While no one can predict the future precisely, it seems possible the parallel universe is leading us towards two versions of hybrid learning experiences in higher ed. On the one hand, students from wealthier families and those with adequate financial aid may prefer a campus-centric, residential experience (and the lifelong personal networks that come with it). In this model, technology could allow a more efficient and effective re-engineering of the learning experience, with lectures becoming digital and class time reserved for small group problem-solving and conversation. On the other hand, the cost/value equation could shift so rapidly in the years ahead that millions of students may select digital-centric, lower-cost alternatives with a core online component supplemented by self-organized study groups. These students could flourish without ever setting foot on traditional campuses.

Undoubtedly, there will be some tumult as we navigate this new world. But if we get it right, the prize—in terms of broader access, improved employability and deeper learning—involves untold benefits for students, employers and society.

Dua is a senior partner at McKinsey & Company, where he leads the firm’s higher-education practice.

Make All Students Get Debt Counseling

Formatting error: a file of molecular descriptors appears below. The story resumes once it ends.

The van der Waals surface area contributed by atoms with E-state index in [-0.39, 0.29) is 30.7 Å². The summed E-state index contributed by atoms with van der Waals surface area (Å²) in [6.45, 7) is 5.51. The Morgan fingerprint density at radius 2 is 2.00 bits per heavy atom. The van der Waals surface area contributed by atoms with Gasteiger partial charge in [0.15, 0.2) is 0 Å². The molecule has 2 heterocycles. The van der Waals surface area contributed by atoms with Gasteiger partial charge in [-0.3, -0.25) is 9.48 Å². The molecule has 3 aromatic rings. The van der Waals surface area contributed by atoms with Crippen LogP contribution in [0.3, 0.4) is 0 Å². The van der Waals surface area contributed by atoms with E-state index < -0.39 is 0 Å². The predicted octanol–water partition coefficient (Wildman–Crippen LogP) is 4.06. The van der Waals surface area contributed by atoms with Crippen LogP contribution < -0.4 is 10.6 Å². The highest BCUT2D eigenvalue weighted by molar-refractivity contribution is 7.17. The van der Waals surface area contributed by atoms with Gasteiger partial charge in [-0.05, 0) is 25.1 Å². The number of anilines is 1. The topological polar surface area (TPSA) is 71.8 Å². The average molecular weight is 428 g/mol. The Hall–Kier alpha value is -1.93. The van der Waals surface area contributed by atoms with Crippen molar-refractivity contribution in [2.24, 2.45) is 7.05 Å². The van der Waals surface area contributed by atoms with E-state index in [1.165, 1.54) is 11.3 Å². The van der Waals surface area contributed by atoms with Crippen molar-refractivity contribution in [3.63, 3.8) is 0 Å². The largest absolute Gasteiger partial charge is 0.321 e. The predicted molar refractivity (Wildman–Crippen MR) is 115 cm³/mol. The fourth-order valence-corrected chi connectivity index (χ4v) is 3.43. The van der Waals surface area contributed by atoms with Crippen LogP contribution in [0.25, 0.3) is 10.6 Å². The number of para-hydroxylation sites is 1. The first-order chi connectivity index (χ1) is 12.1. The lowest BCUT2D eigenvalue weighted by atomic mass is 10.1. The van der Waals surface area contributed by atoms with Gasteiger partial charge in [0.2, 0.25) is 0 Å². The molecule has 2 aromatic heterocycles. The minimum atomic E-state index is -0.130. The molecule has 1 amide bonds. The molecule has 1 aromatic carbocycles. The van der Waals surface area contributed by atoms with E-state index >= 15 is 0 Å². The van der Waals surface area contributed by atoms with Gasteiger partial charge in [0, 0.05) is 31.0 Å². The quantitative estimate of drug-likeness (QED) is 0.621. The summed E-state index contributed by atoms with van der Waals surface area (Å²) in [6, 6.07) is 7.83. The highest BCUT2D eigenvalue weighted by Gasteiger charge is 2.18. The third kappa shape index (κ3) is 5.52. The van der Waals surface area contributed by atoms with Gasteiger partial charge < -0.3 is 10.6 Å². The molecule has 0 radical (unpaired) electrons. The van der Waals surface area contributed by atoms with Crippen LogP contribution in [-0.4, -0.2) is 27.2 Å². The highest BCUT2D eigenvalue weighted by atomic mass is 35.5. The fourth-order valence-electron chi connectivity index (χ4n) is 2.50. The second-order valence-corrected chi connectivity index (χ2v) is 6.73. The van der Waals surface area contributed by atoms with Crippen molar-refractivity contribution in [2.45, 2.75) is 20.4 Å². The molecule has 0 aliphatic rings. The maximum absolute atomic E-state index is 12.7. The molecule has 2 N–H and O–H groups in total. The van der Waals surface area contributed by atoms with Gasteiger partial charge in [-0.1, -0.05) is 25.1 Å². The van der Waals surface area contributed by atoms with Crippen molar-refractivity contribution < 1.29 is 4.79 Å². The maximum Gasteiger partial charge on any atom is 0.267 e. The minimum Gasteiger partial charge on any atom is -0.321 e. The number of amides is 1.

Paying for college is one of the few major life expenses without standardized mandatory cost disclosures. Promotional material for a credit card has to include the Schumer Box, which clearly states the card’s annual percentage rate and other key fees and terms that used to get tucked into the small print; a new car has to display the Monroney window sticker, which details the vehicle’s fuel economy, crash test and emissions data and manufacturer’s suggested retail pricing, and a mortgage lender must provide a Good Faith Estimate and HUD-1 settlement statement that itemizes the closing costs and other fees and services associated with buying a house. College financial aid award letters, in contrast, often characterize loans as reducing college costs and do not clearly distinguish loans from grants, confusing families about the real bottom-line cost. Students often do not know how much debt and interest is accumulating during enrollment, nor do they realize how much they’ll have to pay per month after they graduate or how much they’ll pay over the life of their loans.